Chapter 14 * Presenting the Product

Unit 5
 Selling
an expensive product such as a car
relies on both product features and on
emotional aspects of decision making.
 A car salesperson, for example, must be able
to relate to the customer on all these levels
in order to close the sale.
 Selling
is, in many ways like putting a jigsaw
you analyze the various parts by shape and size.
 When
you sell, you analyze your customer’s
needs and buying motives.
use that information to begin framing your
product presentation.
 1st
What product or products to show your customer
 2nd
Think about what you are going to say and how
you are going to say it
 After
you have learned the customer’s
intended use of a product, you should be
able to select a few samples that match
those needs.
 Begin
by showing a medium-priced product.
You can then move up or down in price one
you begin to get some customer feedback
 To
avoid overwhelming your customer, show
no more than 3 products at a time.
 When a customer wants to see more than 3,
put away the displayed products in which the
customer shows no interest
Why would you do this?
 Talk
about the product’s features and
 Tell your customer the product features that
match his or her buying motives and needs.
 Use highly descriptive adjectives and active
verbs when describing product features.
 Avoid unclear words such as nice, pretty, and
 Use Layman’s terms – words the average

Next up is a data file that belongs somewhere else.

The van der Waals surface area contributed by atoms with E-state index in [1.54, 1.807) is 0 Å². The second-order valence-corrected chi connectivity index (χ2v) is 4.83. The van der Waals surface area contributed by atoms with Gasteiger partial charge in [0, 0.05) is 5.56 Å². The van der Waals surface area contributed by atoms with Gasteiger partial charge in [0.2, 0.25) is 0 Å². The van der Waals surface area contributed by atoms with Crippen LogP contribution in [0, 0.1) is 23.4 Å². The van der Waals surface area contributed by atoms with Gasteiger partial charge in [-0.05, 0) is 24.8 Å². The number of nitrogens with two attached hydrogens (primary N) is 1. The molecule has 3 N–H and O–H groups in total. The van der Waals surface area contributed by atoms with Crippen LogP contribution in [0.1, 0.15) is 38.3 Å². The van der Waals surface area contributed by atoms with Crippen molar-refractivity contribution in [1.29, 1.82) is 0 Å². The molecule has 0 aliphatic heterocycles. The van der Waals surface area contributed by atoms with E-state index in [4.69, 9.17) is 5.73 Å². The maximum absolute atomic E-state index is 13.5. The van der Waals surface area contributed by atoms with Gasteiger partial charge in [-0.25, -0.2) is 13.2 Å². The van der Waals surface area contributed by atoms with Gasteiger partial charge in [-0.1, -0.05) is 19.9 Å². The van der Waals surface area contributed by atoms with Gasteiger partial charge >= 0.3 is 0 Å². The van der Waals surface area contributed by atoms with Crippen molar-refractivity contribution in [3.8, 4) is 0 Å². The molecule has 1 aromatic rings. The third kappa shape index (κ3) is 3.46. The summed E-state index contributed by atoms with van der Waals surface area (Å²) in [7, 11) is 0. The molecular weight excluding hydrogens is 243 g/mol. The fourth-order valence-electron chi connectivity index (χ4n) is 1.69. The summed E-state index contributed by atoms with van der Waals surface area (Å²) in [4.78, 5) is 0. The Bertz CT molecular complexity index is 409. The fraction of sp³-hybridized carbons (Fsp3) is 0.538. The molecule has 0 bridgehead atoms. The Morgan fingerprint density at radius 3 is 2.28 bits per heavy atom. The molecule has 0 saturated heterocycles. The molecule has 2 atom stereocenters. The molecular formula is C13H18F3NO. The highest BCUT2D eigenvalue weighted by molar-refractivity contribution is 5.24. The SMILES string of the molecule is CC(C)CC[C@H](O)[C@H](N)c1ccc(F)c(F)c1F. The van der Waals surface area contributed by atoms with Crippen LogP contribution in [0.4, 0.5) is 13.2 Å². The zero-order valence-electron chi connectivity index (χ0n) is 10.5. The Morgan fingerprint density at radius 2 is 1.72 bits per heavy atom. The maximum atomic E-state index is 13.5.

customer can understand
 If
you are loosing your customers attention,
ask a simple question.
Example: Now that you’ve seen the features of
this product, what do you think about it?
 The
key is keeping the customer involved
 Display
and Handle the product
Show the customer any special features of the
 Demonstrate
Show the customer how the product works
 Involve
the Customer
If possible let the customer try the product
 When
you cannot determine a customers
intended price range, what price level of
product should you show?
 For security purposes and to make your sales
presentation effective, what would you do if
a customer asks to see six pairs of expensive
 Objections
Concerns, hesitations, doubts, or other honest
reasons a customer has for not making a
 Excuses
Reasons for not buying or not seeing the
 Objections
can occur at any time during the
sales process and should be answered
 Objections can guide you in the sales process
by helping you redefine the customer’s needs
and determine when the customer wants
more information.
 Objection
Analysis Sheet
A document that lists common objections and
possible responses to them.
Thinking of objections ahead of time gives you an
idea of how to handle other objections.
 Need
Usually occur when the customer does not have
an immediate need for the item or wants the
item but does not truly need it
 Product
Objections based on the product itself are more
They include concerns about things such as
construction, ease of use, quality, color, size, or
 Source
Often occur because of negative past
experiences with the firm or brand
 Price
More common with expensive merchandise.
 Time
Reveal a hesitation to buy immediately
Ex. I think I’ll wait until July when you have your
summer sale to buy those sandals.
 Listen
 Acknowledge the Objections
 Restate the Objections
 Answer the Questions
 Substitution
Involves recommending a different product that
would satisfy the customer’s needs
 Boomerang
Brings the objection back to the customer as a
selling point
 Questions
Question the customer to learn more about the
objections. While answering your inquiries, the
shopper may even come to realize that an
objection may not be valid.
 Superior-Point
Permits the salesperson to acknowledge
objections as valid yet still offset them with
other features and benefits.
 Find
a few ads (2) that promote products
such as clothing, pharmaceuticals,
cosmetics, athletic footwear, etc. Write a
brief description of the ads you selected.
 Then note whether the ads give
information about the products’ features
and benefits. Explain why they do or why
they don’t.